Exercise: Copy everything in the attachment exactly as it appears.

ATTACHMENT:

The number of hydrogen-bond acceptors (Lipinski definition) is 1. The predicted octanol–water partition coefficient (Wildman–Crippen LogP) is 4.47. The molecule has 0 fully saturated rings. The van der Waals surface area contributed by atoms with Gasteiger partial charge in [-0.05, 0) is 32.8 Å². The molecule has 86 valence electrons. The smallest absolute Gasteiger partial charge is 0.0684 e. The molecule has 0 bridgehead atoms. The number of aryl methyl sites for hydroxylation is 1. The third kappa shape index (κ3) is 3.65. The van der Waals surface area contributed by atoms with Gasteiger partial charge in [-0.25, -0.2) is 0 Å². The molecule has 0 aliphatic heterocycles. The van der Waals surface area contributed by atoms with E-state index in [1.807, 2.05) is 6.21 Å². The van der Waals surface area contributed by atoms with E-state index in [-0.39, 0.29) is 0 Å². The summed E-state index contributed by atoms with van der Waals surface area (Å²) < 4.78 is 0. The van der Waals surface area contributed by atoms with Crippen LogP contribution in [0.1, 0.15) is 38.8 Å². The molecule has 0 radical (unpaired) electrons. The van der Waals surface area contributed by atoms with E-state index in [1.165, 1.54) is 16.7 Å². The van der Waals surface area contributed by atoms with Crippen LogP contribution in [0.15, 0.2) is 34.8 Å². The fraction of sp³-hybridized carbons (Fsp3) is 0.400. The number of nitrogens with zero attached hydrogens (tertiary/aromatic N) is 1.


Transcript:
The number of hydrogen-bond acceptors (Lipinski definition) is 1. The predicted octanol–water partition coefficient (Wildman–Crippen LogP) is 4.47. The molecule has 0 fully saturated rings. The van der Waals surface area contributed by atoms with Gasteiger partial charge in [-0.05, 0) is 32.8 Å². The molecule has 86 valence electrons. The smallest absolute Gasteiger partial charge is 0.0684 e. The molecule has 0 bridgehead atoms. The number of aryl methyl sites for hydroxylation is 1. The third kappa shape index (κ3) is 3.65. The van der Waals surface area contributed by atoms with Gasteiger partial charge in [-0.25, -0.2) is 0 Å². The molecule has 0 aliphatic heterocycles. The van der Waals surface area contributed by atoms with E-state index in [1.807, 2.05) is 6.21 Å². The van der Waals surface area contributed by atoms with E-state index in [-0.39, 0.29) is 0 Å². The summed E-state index contributed by atoms with van der Waals surface area (Å²) < 4.78 is 0. The van der Waals surface area contributed by atoms with Crippen LogP contribution in [0.1, 0.15) is 38.8 Å². The molecule has 0 radical (unpaired) electrons. The van der Waals surface area contributed by atoms with E-state index in [1.165, 1.54) is 16.7 Å². The van der Waals surface area contributed by atoms with Crippen LogP contribution in [0.15, 0.2) is 34.8 Å². The fraction of sp³-hybridized carbons (Fsp3) is 0.400. The number of nitrogens with zero attached hydrogens (tertiary/aromatic N) is 1.